Atomic force microscopy

An atomic force microscopy (AFM, MultiMode Vecco, USA) is used to observe the morphology and roughness of the membranes in a tapping mode using silicon tips with nanometer-scale resolution in air. Four membranes' roughness has been measured and reported in this work, DA—TRIS-coated Platform, TFC-NFTitan, TFC-NFZircon, and TFC-TitanZircon.

Water contact angle

Dynamic water contact angle (WCA) measurements were performed with an EasyDrop Instrument (DropMeter A-200 contact angle system; MAIST Vision Inspection & Measurement Co. Ltd, China) at room temperature using the drop method, in which a drop of water was deposited on the surface of a piece of the membrane using a micropipette. The contact angles were measured automatically by a video camera in the instrument using drop shape analysis software. Several measurements on each membrane piece were performed. Five membrane pieces were immersed in ethanol for 30 min and dried in an oven before measuring their contact angle (Figure 5(a)).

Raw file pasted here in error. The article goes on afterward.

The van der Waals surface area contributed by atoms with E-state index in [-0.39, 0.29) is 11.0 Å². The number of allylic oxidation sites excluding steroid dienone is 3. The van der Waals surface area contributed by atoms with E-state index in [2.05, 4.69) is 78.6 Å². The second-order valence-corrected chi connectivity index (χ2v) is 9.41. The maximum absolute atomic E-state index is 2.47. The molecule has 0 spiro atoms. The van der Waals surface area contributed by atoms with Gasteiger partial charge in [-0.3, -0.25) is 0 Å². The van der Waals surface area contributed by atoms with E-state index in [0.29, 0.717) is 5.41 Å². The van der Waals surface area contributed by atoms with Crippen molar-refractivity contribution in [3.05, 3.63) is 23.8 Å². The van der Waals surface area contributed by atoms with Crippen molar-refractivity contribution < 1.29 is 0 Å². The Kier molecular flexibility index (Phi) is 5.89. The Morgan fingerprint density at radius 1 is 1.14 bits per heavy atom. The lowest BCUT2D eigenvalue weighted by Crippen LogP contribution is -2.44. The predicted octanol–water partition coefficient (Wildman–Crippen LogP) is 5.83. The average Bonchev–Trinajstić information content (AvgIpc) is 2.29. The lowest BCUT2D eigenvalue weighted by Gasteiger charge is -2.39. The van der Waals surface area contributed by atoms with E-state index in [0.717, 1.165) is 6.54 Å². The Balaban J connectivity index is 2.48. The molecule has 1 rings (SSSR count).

Zeta potential

The electrokinetic analyzer (SurPASS Anton Paar, GmbH, Austria) has been used to detect the charging property of the membranes' surface. Five samples have had their zeta potential measured: H-UFMs, DA—TRIS-coated platform, TFC-NFTitan, TFC-NFZircon, and TFC-NFTitanZircon, as made clear in Figure 5(b).

Stability test in various solvents

Immersion tests were carried out with each membrane to determine their long-stability in solvents for a 120 h test at room temperature. Every 12 h, both water flux and rejection were measured for each novel organic–inorganic TFC-NF membrane. The membranes withdrawn after this period were carefully rinsed with water and dried at atmospheric conditions.

Membrane performance evaluation

The membrane performance of TFC-NFTitan, TFC-NFZircon, and TFC-NFTitanZircon was evaluated by using a laboratory-scale cross-flow flat membrane module under 0.6 MPa at 30 ± 1 °C. The effective area was 29.22 cm2 for each sample. Various salts, including , , , and , were dissolved in DI water at a concentration of 1,500 mg/L and used as feed solutions with a fixed cross-flow rate of 30 L/h. The water flux and rejection (R, %) were calculated by the following equations: